'Lab leak' report energizes Republicans' covid probes
WASHINGTON - Emboldened by an Energy Department analysis that concludes with "low confidence" that the coronavirus pandemic probably began with an accidental lab leak in central China, Republicans on Capitol Hill are teeing up new demands for information and broadening their planned probes of covid-19's origins.
The classified report remains a minority view among the nine intelligence entities probing the pandemic's origin, most of which still favor the theory that the virus naturally "spilled over" from animals to humans, probably in a Wuhan market near where the first cases of an unusual pneumonia were reported. None of the other agencies have changed their view after seeing the report, officials say, and peer-reviewed scientific papers published last year also bolster the spillover explanation.
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But the Energy Department analysis, first reported Sunday by the Wall Street Journal, arrived just as GOP congressional leaders had embarked on their covid oversight agenda. They have promised multiple probes into whether Chinese officials covered up a lab accident, and targeted scientists such as Anthony S. Fauci, the recently retired U.S. health official whose agency had supported virus research in China.
In interviews on Monday, Republican lawmakers touted the Energy Department's conclusion, which bolsters long-standing GOP talking points, while acknowledging they had yet to read the classified report.
"It gives us momentum to expose the true origins of covid," said Sen. Roger Marshall (R-Kan.), who supported Senate probes into Fauci and argued in favor of the leak theory, citing the virus's infectiousness and ability to evade human immune systems. "As a physician myself, a biochemistry major, I think that there's just no way this virus could have come from nature. It's just too perfect."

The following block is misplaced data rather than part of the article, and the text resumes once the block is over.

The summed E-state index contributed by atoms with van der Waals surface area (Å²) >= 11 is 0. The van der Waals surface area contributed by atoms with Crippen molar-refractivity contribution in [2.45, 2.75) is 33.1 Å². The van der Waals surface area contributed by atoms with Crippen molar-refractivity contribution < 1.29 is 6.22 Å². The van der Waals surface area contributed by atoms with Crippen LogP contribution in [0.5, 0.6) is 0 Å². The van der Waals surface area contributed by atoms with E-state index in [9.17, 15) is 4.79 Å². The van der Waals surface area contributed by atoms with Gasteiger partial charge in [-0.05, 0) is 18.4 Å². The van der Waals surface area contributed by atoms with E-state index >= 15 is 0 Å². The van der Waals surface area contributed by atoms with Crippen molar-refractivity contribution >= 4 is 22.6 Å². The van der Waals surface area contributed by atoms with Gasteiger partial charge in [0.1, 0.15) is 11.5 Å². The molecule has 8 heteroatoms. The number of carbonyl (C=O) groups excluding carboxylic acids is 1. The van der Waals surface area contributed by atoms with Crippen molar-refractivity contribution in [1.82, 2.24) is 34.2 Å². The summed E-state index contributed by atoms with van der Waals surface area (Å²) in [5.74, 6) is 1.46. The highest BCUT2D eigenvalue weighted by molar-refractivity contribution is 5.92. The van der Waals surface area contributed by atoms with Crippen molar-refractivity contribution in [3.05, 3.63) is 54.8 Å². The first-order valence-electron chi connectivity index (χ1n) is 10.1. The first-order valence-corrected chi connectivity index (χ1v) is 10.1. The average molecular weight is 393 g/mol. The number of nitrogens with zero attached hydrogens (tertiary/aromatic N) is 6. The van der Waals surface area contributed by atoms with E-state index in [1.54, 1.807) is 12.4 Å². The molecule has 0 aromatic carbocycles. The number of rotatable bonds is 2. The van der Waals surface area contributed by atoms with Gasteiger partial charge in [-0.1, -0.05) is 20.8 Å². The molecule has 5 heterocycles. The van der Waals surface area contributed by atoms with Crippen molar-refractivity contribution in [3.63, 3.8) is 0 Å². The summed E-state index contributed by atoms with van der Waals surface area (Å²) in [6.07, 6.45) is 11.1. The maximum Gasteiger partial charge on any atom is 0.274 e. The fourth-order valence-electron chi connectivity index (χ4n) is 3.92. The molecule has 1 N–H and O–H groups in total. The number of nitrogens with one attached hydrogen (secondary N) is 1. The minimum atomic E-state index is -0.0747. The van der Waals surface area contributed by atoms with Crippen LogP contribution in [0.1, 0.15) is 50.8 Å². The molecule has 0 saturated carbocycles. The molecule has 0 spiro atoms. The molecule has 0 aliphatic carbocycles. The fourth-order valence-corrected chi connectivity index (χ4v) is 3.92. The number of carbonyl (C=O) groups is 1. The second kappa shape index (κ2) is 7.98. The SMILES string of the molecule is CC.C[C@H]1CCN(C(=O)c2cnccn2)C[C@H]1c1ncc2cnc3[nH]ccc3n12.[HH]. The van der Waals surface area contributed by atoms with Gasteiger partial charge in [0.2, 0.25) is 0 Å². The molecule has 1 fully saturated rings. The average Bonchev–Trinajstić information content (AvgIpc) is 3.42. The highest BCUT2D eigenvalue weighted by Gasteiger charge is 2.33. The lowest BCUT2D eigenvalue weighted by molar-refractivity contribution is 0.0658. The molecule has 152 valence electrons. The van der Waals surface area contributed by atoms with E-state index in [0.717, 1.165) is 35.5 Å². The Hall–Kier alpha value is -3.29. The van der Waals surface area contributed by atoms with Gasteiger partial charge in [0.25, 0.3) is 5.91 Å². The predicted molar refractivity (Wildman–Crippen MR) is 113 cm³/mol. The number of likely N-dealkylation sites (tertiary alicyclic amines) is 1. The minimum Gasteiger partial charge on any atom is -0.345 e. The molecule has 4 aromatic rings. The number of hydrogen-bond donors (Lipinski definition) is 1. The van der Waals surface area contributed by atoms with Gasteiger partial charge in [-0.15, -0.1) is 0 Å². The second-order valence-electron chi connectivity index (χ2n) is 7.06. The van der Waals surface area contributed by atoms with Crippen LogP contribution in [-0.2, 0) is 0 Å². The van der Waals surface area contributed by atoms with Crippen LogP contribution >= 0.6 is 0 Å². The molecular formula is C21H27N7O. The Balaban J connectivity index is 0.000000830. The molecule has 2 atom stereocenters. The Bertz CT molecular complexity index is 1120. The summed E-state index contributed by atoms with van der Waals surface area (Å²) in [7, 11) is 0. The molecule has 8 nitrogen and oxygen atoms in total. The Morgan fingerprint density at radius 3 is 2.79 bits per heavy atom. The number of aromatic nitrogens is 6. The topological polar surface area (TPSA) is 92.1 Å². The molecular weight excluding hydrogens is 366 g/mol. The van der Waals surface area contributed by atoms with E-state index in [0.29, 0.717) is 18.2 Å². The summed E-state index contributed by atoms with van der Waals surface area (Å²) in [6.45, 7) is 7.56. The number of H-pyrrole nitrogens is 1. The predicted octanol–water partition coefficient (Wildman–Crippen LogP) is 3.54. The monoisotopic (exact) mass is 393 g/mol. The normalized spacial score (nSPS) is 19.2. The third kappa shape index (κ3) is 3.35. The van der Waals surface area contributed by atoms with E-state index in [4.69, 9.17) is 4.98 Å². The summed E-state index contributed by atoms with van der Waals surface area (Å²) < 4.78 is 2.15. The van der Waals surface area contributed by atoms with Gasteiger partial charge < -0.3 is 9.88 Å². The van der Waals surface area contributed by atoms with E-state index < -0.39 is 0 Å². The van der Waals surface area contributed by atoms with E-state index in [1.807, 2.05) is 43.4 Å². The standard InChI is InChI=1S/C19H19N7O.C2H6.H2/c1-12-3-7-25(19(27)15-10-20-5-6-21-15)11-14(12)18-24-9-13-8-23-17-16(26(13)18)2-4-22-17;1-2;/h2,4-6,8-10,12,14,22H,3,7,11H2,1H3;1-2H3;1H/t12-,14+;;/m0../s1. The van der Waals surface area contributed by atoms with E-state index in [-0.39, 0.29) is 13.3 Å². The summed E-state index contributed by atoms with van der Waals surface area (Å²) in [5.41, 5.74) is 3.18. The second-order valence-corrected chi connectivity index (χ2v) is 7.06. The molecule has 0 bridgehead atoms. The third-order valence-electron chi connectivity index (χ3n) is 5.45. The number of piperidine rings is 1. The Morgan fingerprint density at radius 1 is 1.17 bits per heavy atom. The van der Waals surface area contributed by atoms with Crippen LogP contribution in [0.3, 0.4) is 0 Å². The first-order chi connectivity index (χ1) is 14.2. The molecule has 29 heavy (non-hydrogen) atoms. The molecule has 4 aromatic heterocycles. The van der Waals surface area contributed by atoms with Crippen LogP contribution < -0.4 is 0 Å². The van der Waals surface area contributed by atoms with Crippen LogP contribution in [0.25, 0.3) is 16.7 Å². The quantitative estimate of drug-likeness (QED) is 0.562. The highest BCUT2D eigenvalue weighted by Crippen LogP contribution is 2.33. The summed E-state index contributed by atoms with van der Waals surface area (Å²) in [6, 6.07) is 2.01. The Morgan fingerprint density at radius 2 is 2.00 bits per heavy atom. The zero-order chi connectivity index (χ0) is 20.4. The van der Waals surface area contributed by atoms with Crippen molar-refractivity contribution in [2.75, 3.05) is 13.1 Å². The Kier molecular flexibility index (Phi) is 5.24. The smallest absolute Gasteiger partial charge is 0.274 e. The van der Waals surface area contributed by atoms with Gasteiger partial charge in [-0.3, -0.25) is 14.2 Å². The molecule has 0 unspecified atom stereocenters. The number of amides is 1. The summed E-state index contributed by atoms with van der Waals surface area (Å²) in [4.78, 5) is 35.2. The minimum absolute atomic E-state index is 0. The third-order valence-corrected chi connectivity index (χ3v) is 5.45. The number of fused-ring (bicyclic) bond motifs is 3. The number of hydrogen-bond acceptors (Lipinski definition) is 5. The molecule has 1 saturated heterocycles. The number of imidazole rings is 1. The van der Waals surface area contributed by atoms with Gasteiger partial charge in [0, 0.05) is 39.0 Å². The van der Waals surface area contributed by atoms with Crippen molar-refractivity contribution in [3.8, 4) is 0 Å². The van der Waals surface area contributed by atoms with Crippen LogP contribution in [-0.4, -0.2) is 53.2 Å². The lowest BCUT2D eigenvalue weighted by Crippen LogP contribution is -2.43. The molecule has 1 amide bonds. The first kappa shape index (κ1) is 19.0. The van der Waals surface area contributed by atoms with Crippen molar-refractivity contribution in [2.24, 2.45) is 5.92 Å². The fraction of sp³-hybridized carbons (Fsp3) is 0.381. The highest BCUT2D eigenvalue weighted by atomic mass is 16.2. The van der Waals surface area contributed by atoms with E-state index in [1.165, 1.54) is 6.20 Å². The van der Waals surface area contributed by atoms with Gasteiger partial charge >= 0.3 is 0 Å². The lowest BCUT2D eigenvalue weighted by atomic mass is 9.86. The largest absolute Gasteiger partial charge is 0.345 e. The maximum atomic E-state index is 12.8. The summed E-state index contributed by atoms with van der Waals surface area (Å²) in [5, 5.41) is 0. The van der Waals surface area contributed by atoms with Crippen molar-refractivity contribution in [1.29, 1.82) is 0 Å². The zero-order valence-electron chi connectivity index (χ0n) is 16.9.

The House select subcommittee probing the coronavirus response, meanwhile, sent letters to the Energy Department, State Department and FBI on Monday, seeking an array of new materials and broadening its investigation into the pandemic's origins.
"Your documents and testimony are essential to informing the Select Subcommittee about what the U.S. government knew regarding the origins of COVID-19 and when the government knew it," Reps. Brad Wenstrup (R-Ohio) and James Comer (R-Ky.) wrote to Energy Department Secretary Jennifer Granholm on Monday. Wenstrup chairs the covid panel and Comer leads the House oversight committee.
The GOP-led covid panel in the House, which invited its first experts to a roundtable Tuesday that was largely critical of the Biden administration's response, also announced a hearing next week to delve into the origins of the virus.
Senate Republicans pledged to continue their own oversight, with lawmakers such as Sens. Marsha Blackburn (Tenn.) and Ron Johnson (Wis.) on Monday citing the Energy Department analysis as a reason to impose new transparency rules on the World Health Organization.
Many experts say they support further probes, arguing that understanding the origins of the virus is important to protect against future threats, including possible laboratory accidents. But they caution the cause of the outbreak remains unclear - and may never be conclusively proved since China destroyed animals sold at the Wuhan market when it shut down the market. Chinese authorities have also refused to cooperate with international investigators demanding unfettered access to the Wuhan Institute of Virology.
"In my view, we don't have enough information to be highly confident in either a laboratory source or a natural source for the pandemic," said Tom Inglesby, director of the Johns Hopkins Center for Health Security and a former Biden administration official. "We need to continue to be in seek [answers] mode."
Some scientists said Monday that GOP-led probes had become counterproductive, calling for lawmakers to instead focus on peer-reviewed research suggesting a natural origin for the virus. There is no evidence SARS-CoV-2 was in any laboratory before the outbreak.
"There's absolutely nothing wrong with wondering whether this pandemic started with a lab leak," said University of Arizona evolutionary biologist Michael Worobey, a specialist in viral epidemics, who noted he was among the earliest proponents of the leak theory - before "a year of really intense research" prompted him to change his mind. Worobey has since published peer-reviewed findings suggesting the virus probably spread to humans from a Wuhan market where wild animals were sold and butchered, a theory also backed by other experts.